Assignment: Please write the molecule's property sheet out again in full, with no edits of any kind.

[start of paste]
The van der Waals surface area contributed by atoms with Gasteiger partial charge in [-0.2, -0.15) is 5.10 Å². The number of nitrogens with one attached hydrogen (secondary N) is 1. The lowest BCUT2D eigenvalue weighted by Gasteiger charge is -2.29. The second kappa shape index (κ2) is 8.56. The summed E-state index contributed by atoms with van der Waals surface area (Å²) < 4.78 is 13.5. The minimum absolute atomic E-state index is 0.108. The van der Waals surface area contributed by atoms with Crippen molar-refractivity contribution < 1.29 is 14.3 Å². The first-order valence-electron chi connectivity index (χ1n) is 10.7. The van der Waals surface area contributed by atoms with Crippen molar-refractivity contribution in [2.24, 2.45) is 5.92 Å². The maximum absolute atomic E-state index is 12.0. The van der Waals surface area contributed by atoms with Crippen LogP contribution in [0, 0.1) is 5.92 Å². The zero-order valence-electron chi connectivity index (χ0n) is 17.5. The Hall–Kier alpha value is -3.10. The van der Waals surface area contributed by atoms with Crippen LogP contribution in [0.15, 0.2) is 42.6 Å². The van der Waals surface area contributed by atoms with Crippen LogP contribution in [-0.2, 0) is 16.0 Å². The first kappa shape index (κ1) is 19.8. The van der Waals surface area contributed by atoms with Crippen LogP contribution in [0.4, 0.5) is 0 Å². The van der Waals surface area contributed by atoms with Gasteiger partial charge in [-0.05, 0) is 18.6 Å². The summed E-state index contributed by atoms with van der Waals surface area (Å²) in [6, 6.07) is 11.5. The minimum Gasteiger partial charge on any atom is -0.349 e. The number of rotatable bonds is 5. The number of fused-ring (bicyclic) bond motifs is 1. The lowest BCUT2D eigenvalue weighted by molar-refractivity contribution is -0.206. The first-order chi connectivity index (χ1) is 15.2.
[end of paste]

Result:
The van der Waals surface area contributed by atoms with Gasteiger partial charge in [-0.2, -0.15) is 5.10 Å². The number of nitrogens with one attached hydrogen (secondary N) is 1. The lowest BCUT2D eigenvalue weighted by Gasteiger charge is -2.29. The second kappa shape index (κ2) is 8.56. The summed E-state index contributed by atoms with van der Waals surface area (Å²) < 4.78 is 13.5. The minimum absolute atomic E-state index is 0.108. The van der Waals surface area contributed by atoms with Crippen molar-refractivity contribution < 1.29 is 14.3 Å². The first-order valence-electron chi connectivity index (χ1n) is 10.7. The van der Waals surface area contributed by atoms with Crippen molar-refractivity contribution in [2.24, 2.45) is 5.92 Å². The maximum absolute atomic E-state index is 12.0. The van der Waals surface area contributed by atoms with Crippen LogP contribution in [0, 0.1) is 5.92 Å². The zero-order valence-electron chi connectivity index (χ0n) is 17.5. The Hall–Kier alpha value is -3.10. The van der Waals surface area contributed by atoms with Crippen LogP contribution in [0.15, 0.2) is 42.6 Å². The van der Waals surface area contributed by atoms with Crippen LogP contribution in [-0.2, 0) is 16.0 Å². The first kappa shape index (κ1) is 19.8. The van der Waals surface area contributed by atoms with Crippen LogP contribution in [0.4, 0.5) is 0 Å². The van der Waals surface area contributed by atoms with Gasteiger partial charge in [-0.05, 0) is 18.6 Å². The summed E-state index contributed by atoms with van der Waals surface area (Å²) in [6, 6.07) is 11.5. The minimum Gasteiger partial charge on any atom is -0.349 e. The number of rotatable bonds is 5. The number of fused-ring (bicyclic) bond motifs is 1. The lowest BCUT2D eigenvalue weighted by molar-refractivity contribution is -0.206. The first-order chi connectivity index (χ1) is 15.2.